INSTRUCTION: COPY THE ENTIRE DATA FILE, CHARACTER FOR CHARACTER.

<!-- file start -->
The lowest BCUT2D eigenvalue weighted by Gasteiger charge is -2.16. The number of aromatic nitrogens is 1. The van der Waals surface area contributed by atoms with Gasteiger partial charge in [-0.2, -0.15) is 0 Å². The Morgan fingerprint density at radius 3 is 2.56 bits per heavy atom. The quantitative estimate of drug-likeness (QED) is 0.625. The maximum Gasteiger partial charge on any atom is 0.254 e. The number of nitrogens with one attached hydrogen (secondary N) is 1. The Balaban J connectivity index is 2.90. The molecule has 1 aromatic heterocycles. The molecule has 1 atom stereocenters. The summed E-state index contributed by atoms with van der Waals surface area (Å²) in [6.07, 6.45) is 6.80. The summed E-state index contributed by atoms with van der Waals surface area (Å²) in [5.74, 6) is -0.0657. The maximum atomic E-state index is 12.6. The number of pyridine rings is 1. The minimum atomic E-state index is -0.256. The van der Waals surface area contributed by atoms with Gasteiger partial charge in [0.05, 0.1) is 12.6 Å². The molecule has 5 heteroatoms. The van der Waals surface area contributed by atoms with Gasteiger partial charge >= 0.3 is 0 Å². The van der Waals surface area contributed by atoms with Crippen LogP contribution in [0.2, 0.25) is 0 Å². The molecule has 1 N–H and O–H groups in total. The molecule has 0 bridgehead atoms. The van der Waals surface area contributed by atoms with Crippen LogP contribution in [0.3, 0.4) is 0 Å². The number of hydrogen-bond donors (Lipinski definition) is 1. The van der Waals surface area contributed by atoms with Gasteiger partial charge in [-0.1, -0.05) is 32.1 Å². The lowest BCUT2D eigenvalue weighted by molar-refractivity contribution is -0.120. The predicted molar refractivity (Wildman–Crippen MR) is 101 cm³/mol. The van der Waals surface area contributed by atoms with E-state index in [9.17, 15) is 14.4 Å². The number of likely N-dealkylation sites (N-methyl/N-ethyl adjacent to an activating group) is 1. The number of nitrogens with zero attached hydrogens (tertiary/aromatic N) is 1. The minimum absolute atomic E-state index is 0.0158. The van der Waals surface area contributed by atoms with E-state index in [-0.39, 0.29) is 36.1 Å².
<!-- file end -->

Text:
The lowest BCUT2D eigenvalue weighted by Gasteiger charge is -2.16. The number of aromatic nitrogens is 1. The van der Waals surface area contributed by atoms with Gasteiger partial charge in [-0.2, -0.15) is 0 Å². The Morgan fingerprint density at radius 3 is 2.56 bits per heavy atom. The quantitative estimate of drug-likeness (QED) is 0.625. The maximum Gasteiger partial charge on any atom is 0.254 e. The number of nitrogens with one attached hydrogen (secondary N) is 1. The Balaban J connectivity index is 2.90. The molecule has 1 aromatic heterocycles. The molecule has 1 atom stereocenters. The summed E-state index contributed by atoms with van der Waals surface area (Å²) in [6.07, 6.45) is 6.80. The summed E-state index contributed by atoms with van der Waals surface area (Å²) in [5.74, 6) is -0.0657. The maximum atomic E-state index is 12.6. The number of pyridine rings is 1. The minimum atomic E-state index is -0.256. The van der Waals surface area contributed by atoms with Gasteiger partial charge in [0.05, 0.1) is 12.6 Å². The molecule has 5 heteroatoms. The van der Waals surface area contributed by atoms with Gasteiger partial charge >= 0.3 is 0 Å². The van der Waals surface area contributed by atoms with Crippen LogP contribution in [0.2, 0.25) is 0 Å². The molecule has 1 N–H and O–H groups in total. The molecule has 0 bridgehead atoms. The van der Waals surface area contributed by atoms with Crippen LogP contribution in [0.3, 0.4) is 0 Å². The number of hydrogen-bond donors (Lipinski definition) is 1. The van der Waals surface area contributed by atoms with Gasteiger partial charge in [-0.1, -0.05) is 32.1 Å². The lowest BCUT2D eigenvalue weighted by molar-refractivity contribution is -0.120. The predicted molar refractivity (Wildman–Crippen MR) is 101 cm³/mol. The van der Waals surface area contributed by atoms with E-state index in [9.17, 15) is 14.4 Å². The number of likely N-dealkylation sites (N-methyl/N-ethyl adjacent to an activating group) is 1. The number of nitrogens with zero attached hydrogens (tertiary/aromatic N) is 1. The minimum absolute atomic E-state index is 0.0158. The van der Waals surface area contributed by atoms with E-state index in [-0.39, 0.29) is 36.1 Å².